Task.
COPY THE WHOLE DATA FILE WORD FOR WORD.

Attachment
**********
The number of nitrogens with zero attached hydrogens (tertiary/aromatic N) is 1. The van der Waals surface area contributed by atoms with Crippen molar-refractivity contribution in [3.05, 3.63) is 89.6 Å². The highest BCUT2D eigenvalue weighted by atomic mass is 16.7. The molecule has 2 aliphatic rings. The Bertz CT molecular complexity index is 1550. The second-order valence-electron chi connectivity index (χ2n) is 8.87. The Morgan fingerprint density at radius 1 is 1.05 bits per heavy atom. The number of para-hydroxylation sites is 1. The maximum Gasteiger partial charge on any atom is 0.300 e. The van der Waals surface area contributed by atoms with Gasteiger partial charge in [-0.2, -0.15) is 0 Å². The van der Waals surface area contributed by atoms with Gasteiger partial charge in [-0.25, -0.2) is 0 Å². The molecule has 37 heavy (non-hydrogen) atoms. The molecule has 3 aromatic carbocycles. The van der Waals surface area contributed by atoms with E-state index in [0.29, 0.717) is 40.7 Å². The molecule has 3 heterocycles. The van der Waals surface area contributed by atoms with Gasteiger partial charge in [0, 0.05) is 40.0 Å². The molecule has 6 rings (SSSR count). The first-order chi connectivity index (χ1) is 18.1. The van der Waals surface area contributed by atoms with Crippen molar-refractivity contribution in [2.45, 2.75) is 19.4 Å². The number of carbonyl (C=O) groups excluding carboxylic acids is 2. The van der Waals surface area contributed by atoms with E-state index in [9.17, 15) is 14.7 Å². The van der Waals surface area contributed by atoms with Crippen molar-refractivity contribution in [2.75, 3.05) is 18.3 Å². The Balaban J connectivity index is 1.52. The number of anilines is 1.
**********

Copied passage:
The number of nitrogens with zero attached hydrogens (tertiary/aromatic N) is 1. The van der Waals surface area contributed by atoms with Crippen molar-refractivity contribution in [3.05, 3.63) is 89.6 Å². The highest BCUT2D eigenvalue weighted by atomic mass is 16.7. The molecule has 2 aliphatic rings. The Bertz CT molecular complexity index is 1550. The second-order valence-electron chi connectivity index (χ2n) is 8.87. The Morgan fingerprint density at radius 1 is 1.05 bits per heavy atom. The number of para-hydroxylation sites is 1. The maximum Gasteiger partial charge on any atom is 0.300 e. The van der Waals surface area contributed by atoms with Gasteiger partial charge in [-0.2, -0.15) is 0 Å². The van der Waals surface area contributed by atoms with Gasteiger partial charge in [-0.25, -0.2) is 0 Å². The molecule has 37 heavy (non-hydrogen) atoms. The molecule has 3 aromatic carbocycles. The van der Waals surface area contributed by atoms with E-state index in [0.29, 0.717) is 40.7 Å². The molecule has 3 heterocycles. The van der Waals surface area contributed by atoms with Gasteiger partial charge in [0, 0.05) is 40.0 Å². The molecule has 6 rings (SSSR count). The first-order chi connectivity index (χ1) is 18.1. The van der Waals surface area contributed by atoms with Crippen molar-refractivity contribution in [2.45, 2.75) is 19.4 Å². The number of carbonyl (C=O) groups excluding carboxylic acids is 2. The van der Waals surface area contributed by atoms with E-state index in [9.17, 15) is 14.7 Å². The van der Waals surface area contributed by atoms with Crippen molar-refractivity contribution in [2.75, 3.05) is 18.3 Å². The Balaban J connectivity index is 1.52. The number of anilines is 1.